Tory backbenchers warn Sunak’s future could be decided by Rwanda ruling response

15 November 2023, 12:44

Prime Minister’s Questions
Prime Minister’s Questions. Picture: PA

The New Conservatives grouping of MPs said the judgment felt ‘existential’ for the party.

Rishi Sunak is facing unrest in the Tory ranks over the Supreme Court’s ruling that the Government’s Rwanda scheme is unlawful, with backbenchers warning his future could be decided by his response to the setback.

The New Conservatives grouping of MPs said the judgment felt “existential” for the party while deputy chairman Lee Anderson said ministers should “ignore the law” and start sending asylum seekers to the east African nation.

Backbenchers on the Tory right are now calling for a drastic overhaul of the UK’s rights and treaties framework, potentially going beyond their previous suggestion of overriding the European Convention of Human Rights (ECHR).

Other measures to disapply treaties such as the Refugee Convention should now be considered if necessary given the scope of the judgment, the New Conservatives have argued.

Speaking after a meeting of the group with other Tory MPs on Wednesday, co-chair Danny Kruger said: “The Government should immediately announce an intention to do what is necessary to insist on our sovereignty.

“That means legislation to override the effect of the European court, of the ECHR itself and of other conventions including the Refugee Convention if necessary.”

Co-chair Miriam Cates did not say whether she maintained full confidence in the PM when asked by journalists.

“He has said he will do whatever it takes to stop the boats. The next few days will show whether we’ve got the legislative power and the political will to do that.

Ms Cates added: “We will support him to do whatever it takes.”

Tory Party deputy chairman Mr Anderson said the Government should “ignore the laws” and send migrants back the same day they arrive in the UK.

He described the Supreme Court judgment as a “dark day for the British people” and said ministers should “just put the planes in the air now and send them to Rwanda”.

“I think the British people have been very patient, I’ve been very patient, and now they’re demanding action. And this has sort of forced our hand a little bit now,” he said.

“My take is we should just put the planes in the air now and send them to Rwanda and show strength.

“It’s time for the Government to show real leadership and send them back, same day. I think we should ignore the law and send them straight back the same day.”

Northern Research Group conference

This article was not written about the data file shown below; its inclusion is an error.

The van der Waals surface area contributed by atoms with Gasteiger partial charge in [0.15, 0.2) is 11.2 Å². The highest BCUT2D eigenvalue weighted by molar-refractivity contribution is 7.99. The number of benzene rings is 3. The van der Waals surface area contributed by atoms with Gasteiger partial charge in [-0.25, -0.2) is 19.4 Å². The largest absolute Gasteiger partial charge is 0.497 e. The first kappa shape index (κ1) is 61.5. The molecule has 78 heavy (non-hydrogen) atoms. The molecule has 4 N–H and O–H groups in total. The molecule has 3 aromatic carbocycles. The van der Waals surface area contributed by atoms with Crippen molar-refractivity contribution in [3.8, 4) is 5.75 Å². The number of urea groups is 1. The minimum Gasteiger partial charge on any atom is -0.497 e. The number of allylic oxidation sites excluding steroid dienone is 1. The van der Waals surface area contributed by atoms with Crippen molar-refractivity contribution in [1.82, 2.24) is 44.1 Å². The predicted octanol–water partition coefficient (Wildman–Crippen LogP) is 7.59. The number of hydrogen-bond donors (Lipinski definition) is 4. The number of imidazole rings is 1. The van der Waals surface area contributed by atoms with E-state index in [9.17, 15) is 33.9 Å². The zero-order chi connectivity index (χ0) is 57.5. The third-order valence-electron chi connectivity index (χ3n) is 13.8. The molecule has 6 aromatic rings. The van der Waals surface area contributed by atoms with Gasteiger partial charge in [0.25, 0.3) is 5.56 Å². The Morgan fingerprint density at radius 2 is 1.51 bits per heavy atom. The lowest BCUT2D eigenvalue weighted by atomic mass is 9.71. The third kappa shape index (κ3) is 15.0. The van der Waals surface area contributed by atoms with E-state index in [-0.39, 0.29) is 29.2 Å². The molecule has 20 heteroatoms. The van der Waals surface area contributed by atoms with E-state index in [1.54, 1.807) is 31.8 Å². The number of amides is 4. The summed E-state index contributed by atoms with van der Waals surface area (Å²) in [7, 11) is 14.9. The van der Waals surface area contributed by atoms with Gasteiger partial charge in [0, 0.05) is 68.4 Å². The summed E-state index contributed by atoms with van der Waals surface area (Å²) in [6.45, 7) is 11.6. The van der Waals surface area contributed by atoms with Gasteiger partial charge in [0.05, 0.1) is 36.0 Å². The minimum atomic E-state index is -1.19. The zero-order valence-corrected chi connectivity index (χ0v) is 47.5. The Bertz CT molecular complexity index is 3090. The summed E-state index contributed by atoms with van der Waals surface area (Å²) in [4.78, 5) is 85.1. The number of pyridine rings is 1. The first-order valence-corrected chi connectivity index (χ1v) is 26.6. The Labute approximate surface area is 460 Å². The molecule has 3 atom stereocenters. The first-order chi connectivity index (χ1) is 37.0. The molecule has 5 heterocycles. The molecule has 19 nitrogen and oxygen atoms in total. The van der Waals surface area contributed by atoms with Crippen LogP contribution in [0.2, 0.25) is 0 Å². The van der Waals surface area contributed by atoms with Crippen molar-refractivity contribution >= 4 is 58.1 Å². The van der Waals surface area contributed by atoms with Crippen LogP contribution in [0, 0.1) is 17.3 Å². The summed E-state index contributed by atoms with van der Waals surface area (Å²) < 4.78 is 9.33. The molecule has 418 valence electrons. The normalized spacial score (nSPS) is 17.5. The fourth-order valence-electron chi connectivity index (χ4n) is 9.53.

Miriam Cates said the coming days will show whether there is the political will to move past the Supreme Court ruling (Danny Lawson/PA)

Jonathan Gullis, part of the New Conservatives grouping, said there was a range of options the Government could consider, including physically pushing small boats back into French waters in the Channel.

“Obviously disappointing, the decision today for the Government, but crucially we need to make sure that a plan B is quickly enacted in order to retain the trust of voters and to make sure that we do deliver on that pledge to stop the boats,” he said.

“Something that myself, Danny Kruger and Bill Cash pushed before which was a notwithstanding amendment, maybe bring that in as a notwithstanding Bill to disapply all conventions and treaties that we’ve signed up to, which have been a blocker, clearly, from the judgment of the Supreme Court in enabling to enact such policies.”

He said another option would be to “literally push boats back into French territorial waters … or if not, take more direct action and actually start returning people to the French shores rather than bringing them back over to British shores, regardless of any conflict that may end up with the French government.”

Meanwhile, Brendan Clarke-Smith, another Conservative MP from the 2019 intake, posted a picture on X, formerly Twitter, of a 2016 Daily Mail headline suggesting judges were “enemies of the people” over a ruling on Brexit.

“We’ve been here before,” he wrote.

He later insisted he had not been attacking justices of the Supreme Court but making a point about the “democratic choices” of British people, adding: “Like we did then with Brexit, we solved the problem in Parliament and it’s my intention to make this happen again.”

Former Cabinet minister Sir Simon Clarke said the Government’s response to the legal setback would be a “confidence issue” in Mr Sunak’s judgment as a Prime Minister.

He suggested emergency legislation would have to be put forward “at a minimum” to assert Parliament’s sovereignty.

Mr Sunak has said Wednesday’s ruling is “not the outcome we wanted” but that the Government will consider next steps and has prepared for “all eventualities.”

“Crucially, the Supreme Court – like the Court of Appeal and the High Court before it – has confirmed that the principle of sending illegal migrants to a safe third country for processing is lawful. This confirms the Government’s clear view from the outset,” he said.

“Illegal migration destroys lives and costs British taxpayers millions of pounds a year. We need to end it and we will do whatever it takes to do so.

“Because when people know that if they come here illegally, they won’t get to stay then they will stop coming altogether, and we will stop the boats.”

By Press Association

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